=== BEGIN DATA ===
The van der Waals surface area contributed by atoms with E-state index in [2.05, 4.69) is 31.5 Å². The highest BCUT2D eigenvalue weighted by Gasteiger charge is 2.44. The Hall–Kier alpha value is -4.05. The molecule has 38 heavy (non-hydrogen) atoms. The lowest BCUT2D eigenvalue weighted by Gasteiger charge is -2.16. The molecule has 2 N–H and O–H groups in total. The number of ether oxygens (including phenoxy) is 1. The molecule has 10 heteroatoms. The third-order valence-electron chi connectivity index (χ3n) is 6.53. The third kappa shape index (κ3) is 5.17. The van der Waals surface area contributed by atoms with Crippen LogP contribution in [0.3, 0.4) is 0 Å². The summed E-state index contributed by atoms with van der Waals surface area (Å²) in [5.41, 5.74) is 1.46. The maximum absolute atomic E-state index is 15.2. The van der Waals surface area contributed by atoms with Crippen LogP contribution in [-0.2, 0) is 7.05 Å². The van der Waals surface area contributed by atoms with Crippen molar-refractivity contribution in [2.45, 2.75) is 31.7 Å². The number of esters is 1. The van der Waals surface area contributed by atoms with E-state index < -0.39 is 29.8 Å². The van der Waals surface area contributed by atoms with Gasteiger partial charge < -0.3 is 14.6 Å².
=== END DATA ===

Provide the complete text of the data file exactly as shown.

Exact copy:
The van der Waals surface area contributed by atoms with E-state index in [2.05, 4.69) is 31.5 Å². The highest BCUT2D eigenvalue weighted by Gasteiger charge is 2.44. The Hall–Kier alpha value is -4.05. The molecule has 38 heavy (non-hydrogen) atoms. The lowest BCUT2D eigenvalue weighted by Gasteiger charge is -2.16. The molecule has 2 N–H and O–H groups in total. The number of ether oxygens (including phenoxy) is 1. The molecule has 10 heteroatoms. The third-order valence-electron chi connectivity index (χ3n) is 6.53. The third kappa shape index (κ3) is 5.17. The van der Waals surface area contributed by atoms with Crippen LogP contribution in [0.3, 0.4) is 0 Å². The summed E-state index contributed by atoms with van der Waals surface area (Å²) in [5.41, 5.74) is 1.46. The maximum absolute atomic E-state index is 15.2. The van der Waals surface area contributed by atoms with Crippen LogP contribution in [-0.2, 0) is 7.05 Å². The van der Waals surface area contributed by atoms with Crippen molar-refractivity contribution in [2.45, 2.75) is 31.7 Å². The number of esters is 1. The van der Waals surface area contributed by atoms with E-state index < -0.39 is 29.8 Å². The van der Waals surface area contributed by atoms with Gasteiger partial charge < -0.3 is 14.6 Å².